Associate Professor Erik K. Klemetti, Chair
Associate Professor David H. Goodwin; Professor David C. Greene; Assistant Professor Ellen P. Chamberlin; Assistant Professor Matthew C. Jungers; Academic Administrative Assistant Ann Caldwell
Departmental Guidelines and Goals
In the Department of Geosciences we investigate the Earth in the broadest sense: how it formed, how it evolved and continues to evolve, how Earth systems interact to produce the environment in which we live, and how present and future changes may affect the habitability of Earth. The central goal of the department is to educate students about the nature and history of the Earth, the processes that shape the Earth, and the impacts those processes have on human populations.
An understanding of the Earth is an important component of global citizenship. Many critical environmental issues face humanity, including global climate change, water shortages, loss of arable land, natural hazards such as earthquakes and flooding, and the availability of petroleum and other energy resources. Citizens and professionals with training in the geosciences will contribute to addressing these and other problems, while increasing opportunities for humans to live sustainably on the Earth.
The department provides non-majors with a basic knowledge of the Earth and Earth processes that will serve their needs as future citizens and community leaders. Geoscience majors and minors develop a strong background in the geosciences in preparation for employment opportunities in fields such as environmental science, geotechnical engineering, exploration for natural resources, geologic research, environmental law, and earth science teaching. Many geoscience graduates continue their training in graduate school; others enter the work force directly.
There are two possible paths to the bachelor's degree in Geoscience: a Bachelor of Science in anticipation of advanced study in the Geosciences, or a Bachelor of Arts for those who seek a less specialized course of study. Earning a B.A. degree does not preclude a professional career in the Geosciences, although admission to some graduate programs may require completion of additional science and mathematics courses.
A student may graduate with a B.S. by taking one 100 level introductory geoscience course (e.g., GEOS 110, 111, 112, 114); two foundation courses GEOS 210 and 211; six elective GEOS courses, at least three of which must be at the 300 level; GEOS 380, the Senior Geoscience Seminar; and a geoscience field course (GEOS 400). Required additional science courses are CHEM 131 plus three courses from CHEM 132, BIOL 201-202, MATH 123-124, and PHYS 121-122 or 126-127. Students who want to pursue graduate study in the geosciences are strongly encouraged to take additional math and science courses beyond this minimum requirement.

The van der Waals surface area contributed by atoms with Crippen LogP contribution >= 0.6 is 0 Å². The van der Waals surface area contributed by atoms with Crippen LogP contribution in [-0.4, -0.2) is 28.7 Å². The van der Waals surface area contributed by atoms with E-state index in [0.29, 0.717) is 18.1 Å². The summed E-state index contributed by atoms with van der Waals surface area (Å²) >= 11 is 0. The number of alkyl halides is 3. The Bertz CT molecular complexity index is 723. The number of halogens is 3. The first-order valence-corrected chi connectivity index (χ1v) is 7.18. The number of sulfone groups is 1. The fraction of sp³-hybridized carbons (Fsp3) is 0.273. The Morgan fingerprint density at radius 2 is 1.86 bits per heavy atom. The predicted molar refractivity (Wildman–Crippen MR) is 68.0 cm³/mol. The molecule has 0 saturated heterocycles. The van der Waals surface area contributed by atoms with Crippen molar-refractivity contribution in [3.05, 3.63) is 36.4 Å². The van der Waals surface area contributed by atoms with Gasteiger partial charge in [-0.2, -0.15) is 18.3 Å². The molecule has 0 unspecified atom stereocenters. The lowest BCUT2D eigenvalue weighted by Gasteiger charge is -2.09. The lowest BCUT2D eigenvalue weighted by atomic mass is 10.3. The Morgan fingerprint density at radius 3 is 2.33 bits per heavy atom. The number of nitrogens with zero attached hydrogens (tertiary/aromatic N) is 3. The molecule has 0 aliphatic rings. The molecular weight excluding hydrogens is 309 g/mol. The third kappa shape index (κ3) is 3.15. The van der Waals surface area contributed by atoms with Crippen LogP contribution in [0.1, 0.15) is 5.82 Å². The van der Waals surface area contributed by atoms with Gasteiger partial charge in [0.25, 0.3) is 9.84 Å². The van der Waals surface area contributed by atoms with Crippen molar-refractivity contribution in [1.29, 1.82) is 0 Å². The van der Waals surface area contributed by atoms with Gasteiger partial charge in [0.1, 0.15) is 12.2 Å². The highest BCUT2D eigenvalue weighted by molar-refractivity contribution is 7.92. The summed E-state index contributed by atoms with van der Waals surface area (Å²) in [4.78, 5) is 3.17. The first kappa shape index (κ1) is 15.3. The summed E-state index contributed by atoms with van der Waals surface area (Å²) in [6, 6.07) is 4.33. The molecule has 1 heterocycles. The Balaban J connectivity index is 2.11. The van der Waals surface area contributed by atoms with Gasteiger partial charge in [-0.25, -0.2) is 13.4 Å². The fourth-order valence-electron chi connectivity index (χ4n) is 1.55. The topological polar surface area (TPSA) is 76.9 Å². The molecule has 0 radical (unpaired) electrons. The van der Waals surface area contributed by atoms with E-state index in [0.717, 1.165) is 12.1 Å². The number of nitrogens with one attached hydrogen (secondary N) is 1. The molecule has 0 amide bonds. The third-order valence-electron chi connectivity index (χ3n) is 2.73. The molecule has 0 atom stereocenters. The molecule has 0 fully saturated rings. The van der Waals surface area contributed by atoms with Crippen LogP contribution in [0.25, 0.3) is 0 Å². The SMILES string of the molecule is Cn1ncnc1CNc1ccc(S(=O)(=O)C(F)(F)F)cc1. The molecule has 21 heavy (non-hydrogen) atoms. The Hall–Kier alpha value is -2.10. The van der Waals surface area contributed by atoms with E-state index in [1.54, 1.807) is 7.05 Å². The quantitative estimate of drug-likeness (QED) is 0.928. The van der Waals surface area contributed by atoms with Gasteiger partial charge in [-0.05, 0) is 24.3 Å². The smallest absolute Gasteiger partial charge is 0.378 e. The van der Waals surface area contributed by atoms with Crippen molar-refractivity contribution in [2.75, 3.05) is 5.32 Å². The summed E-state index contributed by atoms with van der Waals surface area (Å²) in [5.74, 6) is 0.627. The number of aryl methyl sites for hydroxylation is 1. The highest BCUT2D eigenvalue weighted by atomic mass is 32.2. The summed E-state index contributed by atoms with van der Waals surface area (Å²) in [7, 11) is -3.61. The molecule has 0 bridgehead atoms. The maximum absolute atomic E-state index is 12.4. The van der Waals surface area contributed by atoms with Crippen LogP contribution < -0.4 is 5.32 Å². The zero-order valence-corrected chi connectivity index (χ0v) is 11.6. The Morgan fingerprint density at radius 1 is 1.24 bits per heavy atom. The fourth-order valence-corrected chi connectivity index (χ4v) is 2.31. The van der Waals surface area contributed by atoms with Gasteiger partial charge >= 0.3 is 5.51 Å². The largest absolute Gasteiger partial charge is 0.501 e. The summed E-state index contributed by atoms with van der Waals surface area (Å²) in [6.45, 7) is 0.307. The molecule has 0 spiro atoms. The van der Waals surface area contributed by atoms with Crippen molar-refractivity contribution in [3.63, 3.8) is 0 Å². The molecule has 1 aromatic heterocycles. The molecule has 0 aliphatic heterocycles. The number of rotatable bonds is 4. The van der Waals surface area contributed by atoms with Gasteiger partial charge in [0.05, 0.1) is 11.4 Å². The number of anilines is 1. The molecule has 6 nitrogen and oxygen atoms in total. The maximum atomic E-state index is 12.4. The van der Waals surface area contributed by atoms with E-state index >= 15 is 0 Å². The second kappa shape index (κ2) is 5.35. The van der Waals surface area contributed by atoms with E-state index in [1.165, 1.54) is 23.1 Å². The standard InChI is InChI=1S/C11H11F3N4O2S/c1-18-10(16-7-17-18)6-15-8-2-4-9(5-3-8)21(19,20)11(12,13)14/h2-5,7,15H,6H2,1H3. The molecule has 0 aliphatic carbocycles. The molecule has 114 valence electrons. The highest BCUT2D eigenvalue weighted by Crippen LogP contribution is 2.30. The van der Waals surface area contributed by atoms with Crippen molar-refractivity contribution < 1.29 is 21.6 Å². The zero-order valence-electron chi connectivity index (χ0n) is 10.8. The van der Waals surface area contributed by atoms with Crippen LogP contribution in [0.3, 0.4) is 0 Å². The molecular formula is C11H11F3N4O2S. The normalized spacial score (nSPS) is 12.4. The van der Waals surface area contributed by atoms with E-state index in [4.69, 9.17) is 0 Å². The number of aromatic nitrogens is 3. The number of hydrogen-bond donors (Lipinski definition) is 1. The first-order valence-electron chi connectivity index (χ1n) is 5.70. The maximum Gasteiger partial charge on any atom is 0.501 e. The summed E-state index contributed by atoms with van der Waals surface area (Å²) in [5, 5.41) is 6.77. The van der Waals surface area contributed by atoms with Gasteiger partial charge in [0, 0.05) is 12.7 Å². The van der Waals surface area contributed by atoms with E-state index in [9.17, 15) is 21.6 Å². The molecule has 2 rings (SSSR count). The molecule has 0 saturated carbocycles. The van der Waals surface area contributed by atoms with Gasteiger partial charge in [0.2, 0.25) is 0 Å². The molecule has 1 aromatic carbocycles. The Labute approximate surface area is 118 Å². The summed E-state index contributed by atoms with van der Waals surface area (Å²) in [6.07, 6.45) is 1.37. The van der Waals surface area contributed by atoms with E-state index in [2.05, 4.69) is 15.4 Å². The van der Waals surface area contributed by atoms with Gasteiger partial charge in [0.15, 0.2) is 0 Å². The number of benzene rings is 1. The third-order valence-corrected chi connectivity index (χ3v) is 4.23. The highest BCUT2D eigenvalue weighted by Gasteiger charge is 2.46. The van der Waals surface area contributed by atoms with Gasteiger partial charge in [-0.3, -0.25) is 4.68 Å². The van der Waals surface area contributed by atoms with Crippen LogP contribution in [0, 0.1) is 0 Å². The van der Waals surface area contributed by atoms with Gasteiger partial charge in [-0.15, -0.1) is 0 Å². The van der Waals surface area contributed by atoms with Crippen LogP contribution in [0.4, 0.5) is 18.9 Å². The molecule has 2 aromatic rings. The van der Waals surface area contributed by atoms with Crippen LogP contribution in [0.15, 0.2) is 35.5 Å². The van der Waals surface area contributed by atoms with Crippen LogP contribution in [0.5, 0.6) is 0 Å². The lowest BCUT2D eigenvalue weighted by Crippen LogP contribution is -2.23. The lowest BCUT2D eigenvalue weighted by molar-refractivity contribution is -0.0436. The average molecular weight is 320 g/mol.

Students seeking a B.A. degree must take one 100 level introductory geoscience course (see above); two foundation courses (see above); six elective GEOS courses, at least three of which must be at the 300 level; and GEOS 380, the Senior Geoscience Seminar. One cognate science course may be substituted for a 200 level elective GEOS course.
Both B.S. and B.A. students are required to pass a comprehensive exam, administered early in the second semester of the senior year.
Note that most upper level geoscience courses are offered in alternate years. Therefore careful schedule planning is important, especially if one pursues a semester of off-campus study.
To minor in the Geosciences, a student must take one 100 level introductory geoscience course (see above), GEOS 210, and four additional courses in the Geosciences at the 200 or 300 level.
Major in Geosciences (Geophysics Concentration)
Students with an interest in this program should consult with the Geoscience and Physics chairpersons no later than their sophomore year.
Geography is a non-major field at Denison. A student who wants to pursue geography and related environmental/planning fields may follow the B.A. in Geosciences with a geography emphasis and a minor in a field such as Economics, Environmental Studies, History or Anthropology and Sociology; or develop an individually designed major in consultation with the Geoscience faculty. The curriculum is rich enough to allow geoscience majors to enter graduate schools of geography or regional and urban planning.
Additional Points of Interest
Abundant student research opportunities are available, including working with faculty in the field or laboratory, involvement with the Oak Ridge Science Semester described at link [ornl], and a variety of summer internships. Student employment opportunities within the department include working as teaching and laboratory assistants, and assisting in developing and maintaining departmental collections.
The C.L. Herrick Geological Society is an active, student-run organization, which coordinates guest lectures and social events throughout the academic year.
Safety glasses will be required for some field work and laboratory work.